If you want to contribute to Blender then you obviously have to learn C, but if you’re interested in learning programming then maybe it would be worthwhile considering a different language that does the memory management for you, something like C# or Java. I agree with delt0r, manual memory management only leads to trouble and should be discouraged.
Guys, i should point out that i made the comment of learning “C well first”.
C does not have problems. The coder has problems if they learn bad habits, not the language construct itself. remember, garbage in, garbage out. i only mention C because if you do learn it well, then you are prepared up front for things at their worst case scenario. (which is, of course, NOT remembering to free up your memory, tracking your pointers, reading past array lengths, etc etc… god the memories of debugging…).
By “learn C well first” I was referring to exactly the type of things that delt0r and passivesmok are pointing out. Learn to avoid those things, and more importantly, WHY to avoid those things, and the experience will help you immensely down the road, no matter what language you are using…
But you will probably learn some very valuable lessons along the way…
However, if you are not in a rush to jump into C, python would be a great place to start! Heck, i need a special grass generation script if you could help me out! :)
CanBlendMan: you’ve opened up one of our favorite cans of worms…
It doesn’t really matter what language you pick to learn programming… a lot of people learn using awk or something equally obtuse.
I echo pld here: C is a perfectly fine choice to learn programming. Pointers and other such things exist in all imperative languages. You might as well learn to use them (and you will, when the time is right).
Python is an interpreted or scripted language, which differs from an imperative language in that it typically makes memory, objects, lists, etc. much more easy to handle than in an imperative one --hence the popularity of scripting languages like Python. It does so, however, by glossing over what is really happening behind the scenes…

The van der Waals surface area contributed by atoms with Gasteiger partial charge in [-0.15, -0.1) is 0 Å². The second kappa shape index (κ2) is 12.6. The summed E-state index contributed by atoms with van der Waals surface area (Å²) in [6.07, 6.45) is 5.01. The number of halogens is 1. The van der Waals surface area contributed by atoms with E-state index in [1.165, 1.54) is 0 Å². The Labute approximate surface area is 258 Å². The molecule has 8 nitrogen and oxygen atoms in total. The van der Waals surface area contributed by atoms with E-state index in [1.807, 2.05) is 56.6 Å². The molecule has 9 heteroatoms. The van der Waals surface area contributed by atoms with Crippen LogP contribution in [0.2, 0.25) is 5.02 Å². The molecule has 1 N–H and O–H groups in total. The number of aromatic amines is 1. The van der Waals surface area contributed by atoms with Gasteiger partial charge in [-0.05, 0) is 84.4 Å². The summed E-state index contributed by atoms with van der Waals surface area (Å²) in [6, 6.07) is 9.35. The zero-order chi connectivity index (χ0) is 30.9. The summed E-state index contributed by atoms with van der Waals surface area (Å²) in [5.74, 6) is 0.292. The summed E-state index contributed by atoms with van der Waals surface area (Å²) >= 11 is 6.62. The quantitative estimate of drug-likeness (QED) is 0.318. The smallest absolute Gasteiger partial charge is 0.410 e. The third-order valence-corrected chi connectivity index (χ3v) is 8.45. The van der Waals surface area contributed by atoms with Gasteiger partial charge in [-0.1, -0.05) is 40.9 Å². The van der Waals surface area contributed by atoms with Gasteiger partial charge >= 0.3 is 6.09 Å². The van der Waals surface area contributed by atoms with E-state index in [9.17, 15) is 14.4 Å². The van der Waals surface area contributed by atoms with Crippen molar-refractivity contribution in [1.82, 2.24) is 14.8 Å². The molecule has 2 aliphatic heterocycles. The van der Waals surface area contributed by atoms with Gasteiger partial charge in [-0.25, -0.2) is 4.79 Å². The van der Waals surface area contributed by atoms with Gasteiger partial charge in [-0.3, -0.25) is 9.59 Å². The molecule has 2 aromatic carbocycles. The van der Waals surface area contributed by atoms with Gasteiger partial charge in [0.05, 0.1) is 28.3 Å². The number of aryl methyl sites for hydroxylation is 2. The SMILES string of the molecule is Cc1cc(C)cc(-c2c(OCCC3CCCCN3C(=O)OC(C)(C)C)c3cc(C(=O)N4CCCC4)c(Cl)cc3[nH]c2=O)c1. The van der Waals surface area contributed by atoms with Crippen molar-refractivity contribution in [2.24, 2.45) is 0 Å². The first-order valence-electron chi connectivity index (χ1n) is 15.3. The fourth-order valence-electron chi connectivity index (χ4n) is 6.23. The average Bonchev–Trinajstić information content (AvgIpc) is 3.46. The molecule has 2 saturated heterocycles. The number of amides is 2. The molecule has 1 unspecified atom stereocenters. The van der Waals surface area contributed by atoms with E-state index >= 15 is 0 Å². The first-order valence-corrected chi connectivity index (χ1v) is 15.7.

Whichever you choose, be sure to get a good reference and learner’s guide. You’re more likely to find these things for C than for Python, but both exist. Make sure to check out several sources. There are plenty of bad tutorials/resources/etc. out there too.
delt0r points out a common problem: people don’t learn to comment their code (they just sit down and start typing, then wonder where all the bugs come from…).
Learning to program is really like math word problems. If you can solve a problem in your head and write down on paper how you did it, step by step, then you can tell the computer how to solve the problem. Failure to understand or have a valid solution before coding produces errors and grief.
In other words, a program is an abstraction over a process. If you can tell me how to make a peanut-butter and jelly sandwich in simple language then you can program a computer to make one.
Learn python the best way using the Free online book at http://www.byteofpython.info/
call Byte of Python, the best free python book I found and I used to start coding with python.
I didn’t know anything and this book made me ven understand the clear thinking on programming, make something and now since 1 year I can make some very nice scripts, like I made some socket connections between blender games, my own chat box, irc bot, but also managements scripts for saving information or caculators to do some caculation on my Dives I make in real life. (scuba diving, decompression caculations and so on)